• there is no obstruction to the air intake of the device (eg, curtain, blanket, fabric, etc.);
    • there is no leak in the water chamber or the humidifier.
  • If the problem persists, contact your child’s healthcare team.

Problem related to invasive ventilation and non-invasive ventilation: Warmer air than usual in the ventilation circuit

Possible cause(s)

  • Dirty air filter
  • Ventilatory assistance device placed too close to a source of heat (eg, radiator)

What to do?

  • Verify that the air filter is clean and intact. If not, clean it or replace it. To clean it, follow the recommendations of your healthcare team.
  • Position the ventilatory assistance device away from direct sunlight or other sources of heat.
  • Verify that the circulation of air around the device is unobstructed; keep curtains, bed covers and stuffed toys away from the device.
  • Verify that the humidity level of the humidifier of the ventilatory assistance device is correct; lowering it if necessary.
  • If the problem persists, contact your child’s healthcare team.

Problem related to invasive ventilation and non-invasive ventilation: Dropped ventilatory assistance device (device falls to the ground)

Possible cause(s)

  • Incorrect handling of the device
  • Accident

What to do?

  • Use a back up device, if available.
  • Unplug the dropped device from the electrical outlet.
  • Pick up the dropped device and put it in correct position on a flat surface, being careful not to let water run into the device.
  • Remove the water chamber.
  • If there is spilled water visible, dry the area with a clean cloth.
  • Reinsert the water chamber into the humidifier.
  • Verify that no excess water has spilled into the circuit; if present, empty it.
  • Reconnect the device to an electrical wall outlet.
  • Install the interface on your child and start up the ventilatory assistance device. If it does not function or does not work as usual, contact your healthcare team.
  • Prevent accidents by always placing the device in such a way that no one trips on the electrical cord.
  • Make sure that the ventilatory assistance device is placed on a stable, solid surface so that it does not fall easily.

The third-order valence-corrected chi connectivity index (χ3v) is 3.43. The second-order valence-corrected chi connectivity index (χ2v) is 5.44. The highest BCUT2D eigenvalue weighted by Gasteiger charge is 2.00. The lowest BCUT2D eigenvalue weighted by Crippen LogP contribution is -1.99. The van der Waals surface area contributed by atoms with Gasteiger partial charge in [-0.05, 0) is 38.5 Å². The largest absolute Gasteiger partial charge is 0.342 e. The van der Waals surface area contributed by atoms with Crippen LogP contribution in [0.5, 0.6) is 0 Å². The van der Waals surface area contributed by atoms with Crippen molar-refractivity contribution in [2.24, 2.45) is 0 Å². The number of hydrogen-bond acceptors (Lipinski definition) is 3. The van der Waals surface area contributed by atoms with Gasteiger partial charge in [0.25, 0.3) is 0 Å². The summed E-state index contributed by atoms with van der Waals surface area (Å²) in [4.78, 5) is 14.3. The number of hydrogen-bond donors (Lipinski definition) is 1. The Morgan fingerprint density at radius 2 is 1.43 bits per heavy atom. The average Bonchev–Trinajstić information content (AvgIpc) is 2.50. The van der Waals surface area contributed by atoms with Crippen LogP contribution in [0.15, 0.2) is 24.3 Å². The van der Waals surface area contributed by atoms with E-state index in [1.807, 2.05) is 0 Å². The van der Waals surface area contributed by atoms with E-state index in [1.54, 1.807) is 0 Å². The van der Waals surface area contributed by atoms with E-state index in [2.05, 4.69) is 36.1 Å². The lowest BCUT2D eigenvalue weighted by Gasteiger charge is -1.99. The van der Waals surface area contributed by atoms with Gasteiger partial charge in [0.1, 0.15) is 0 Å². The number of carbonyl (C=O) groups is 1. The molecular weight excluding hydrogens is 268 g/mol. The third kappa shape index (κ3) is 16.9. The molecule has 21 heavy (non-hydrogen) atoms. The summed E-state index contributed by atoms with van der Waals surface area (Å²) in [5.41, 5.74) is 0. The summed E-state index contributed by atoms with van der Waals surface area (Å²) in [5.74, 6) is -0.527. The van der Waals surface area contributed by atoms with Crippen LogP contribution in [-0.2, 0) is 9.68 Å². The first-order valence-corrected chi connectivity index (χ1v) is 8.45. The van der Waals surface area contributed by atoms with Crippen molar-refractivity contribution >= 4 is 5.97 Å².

• Make sure that the circuit does not pull or put tension on the device.

Problem related to invasive ventilation and non-invasive ventilation: Irregular display on the ventilatory assistance device

Possible cause(s)

  • Device too close to sources of electromagnetic waves
  • Dropped device
  • Incorrect handling of the device

What to do?

  • Position the device away from objects that emit electromagnetic waves (eg, cellphones, base of wireless telephone, some alarm clocks, microwave, etc.).
  • If the problem persists, contact your child’s healthcare team.

Problem related to invasive ventilation and non-invasive ventilation: No water in the water chamber of the ventilatory assistance device

Possible cause(s)

  • Water chamber was not sufficiently filled
  • Excess air leaks around the mask
  • Humidity level of the humidifier set too high
  • Room temperature too cold or room air too dry
  • Cold air flow directed towards the ventilatory assistance device (eg, air conditioning)
  • Leak in the water chamber due to cracks or holes.

What to do?

  • Make sure that the water chamber is adequately filled to the maximum fill line.
  • Ensure that the mask is well positioned on your child’s face; adjust the mask and straps to eliminate any air leaks.
  • Verify that the humidity level on the device is appropriately set.
  • If necessary, increase the room temperature or ambient room humidity.
  • Make sure that the device is not exposed to cold air drafts.
  • Ensure that the water chamber is correctly installed in the device.
  • If the water chamber is damaged, replace it and contact your child’s healthcare team.

Problem related to invasive ventilation and non-invasive ventilation: Presence of condensation in the ventilation circuit

Possible cause(s)

  • Cold air flow directed towards the circuit
  • Room temperature too cold
  • Humidity level of the humidifier set too high

What to do?

  • Ensure that the device and circuit are not exposed to cold air drafts.
  • Make sure that the room temperature is not too cold.
  • Lower the humidity level of the humidifier.
  • If the problem persists, contact your child’s healthcare team.

Problem related to invasive ventilation and non-invasive ventilation: Presence of condensation in the mask and/or your child has droplets of water on the face during non-invasive ventilation

Possible cause(s)